Mike Renzulli

More About: Voting and Elections

On Voting and Sanction

Since November elections are just around the corner, I think it would be a good idea to ponder the voting question.
For a short time I was a non-voting, anarchist libertarian and, prior to returning to political activism, subscribed to the typical anarchist idea that the act of voting gives justification to an immoral and corrupt political system.
While I am now an atheist, I was a Christian too and simultaneously made the case that voting and political participation were contrary to what was outlined in the Bible and Jesus's actions. I also concluded Matthew 6:24 which says one cannot serve two masters outlined the best reason for a Christian not to be politically active and argued that to vote or participation in politics was to sanction the rule of men over God's will.
In retrospect, there was one thing that I did constantly during my brief stint with religious, philosophical and political anarchism: comment and pay attention to current or historical events which also focused on politics including, but not limited to, elections.
If one reads many essays about non-voting, the authors of such articles tend to focus on almost exactly the same thing with smatterings of libertarianism thrown in for good measure, respectfully.
Aside from this, I would like to examine the logic behind their claims such as if voting could change anything it would be illegal from a different perspective.
I would dare to argue that by not voting it can be construed by the very powers-that-be they reel against that non-voters are giving sanction to the very corrupt system they abhor with all of the taxes, regulations and corruption that comes along with it.
Unlike Zimbabwe, fortunately the United States is still not the dictatorship. I will admit things are bad here but as long as people live, the awful things seen now can be reversed.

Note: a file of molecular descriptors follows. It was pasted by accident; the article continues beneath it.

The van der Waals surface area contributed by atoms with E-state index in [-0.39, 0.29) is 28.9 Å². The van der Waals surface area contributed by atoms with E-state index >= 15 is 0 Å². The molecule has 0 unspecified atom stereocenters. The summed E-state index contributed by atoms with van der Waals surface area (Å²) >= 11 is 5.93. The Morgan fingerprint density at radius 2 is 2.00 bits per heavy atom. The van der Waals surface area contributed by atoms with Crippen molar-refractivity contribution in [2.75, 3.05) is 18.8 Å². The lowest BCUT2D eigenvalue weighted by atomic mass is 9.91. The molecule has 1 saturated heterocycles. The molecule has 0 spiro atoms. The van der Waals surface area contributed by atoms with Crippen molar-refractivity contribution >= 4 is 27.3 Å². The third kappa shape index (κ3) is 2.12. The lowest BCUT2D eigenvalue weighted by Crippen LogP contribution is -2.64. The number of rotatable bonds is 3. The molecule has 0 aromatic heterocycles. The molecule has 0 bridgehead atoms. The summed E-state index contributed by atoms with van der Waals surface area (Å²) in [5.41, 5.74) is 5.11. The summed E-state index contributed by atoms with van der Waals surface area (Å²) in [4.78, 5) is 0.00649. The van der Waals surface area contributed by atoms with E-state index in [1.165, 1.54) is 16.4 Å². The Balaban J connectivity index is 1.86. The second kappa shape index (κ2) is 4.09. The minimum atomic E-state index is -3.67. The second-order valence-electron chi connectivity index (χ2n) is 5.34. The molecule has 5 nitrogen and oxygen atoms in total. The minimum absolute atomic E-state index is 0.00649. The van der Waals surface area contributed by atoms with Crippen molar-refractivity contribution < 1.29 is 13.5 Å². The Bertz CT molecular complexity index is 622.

The U.S. still has institutions, such as the courts, that can nullify actions government takes.
The recent U.S. Supreme Court decisions rebuking the President assuming more power using the War on Terrorism as justification, it's striking down an election law amendment on campaign contribution limits, and the court's overturning Washington D.C.'s gun ban come to mind.
Thanks to the ability to vote, voters can also reject proposals that will enhance government expansion and elect candidates that can achieve that goal too.
For example, despite a number of ballot measures that enacted new taxes and government spending being passed, in 2004 one initiative on the ballot in Arizona was rejected deserves attention.
The proposal would have allowed Arizona State University to accept personal gifts of stock of publicly traded companies to the university in which the profits of stock sales would be used by A.S.U. to fund things like research. Proponents ran a well-funded campaign with radio and print ads with minimal opposition.
The ballot question went down to defeat handily, and proponents were sent packing never attempting to try their proposal again.
Also, with the ability to vote, people can enact freedom-oriented proposals as well. For five years I was involved in a political group, known as Valley Business Owners and Concerned Citizens (a.k.a. V.B.O.) that operated mainly in a few cities located in the eastern section of the Phoenix-metro area (a.k.a. the east valley).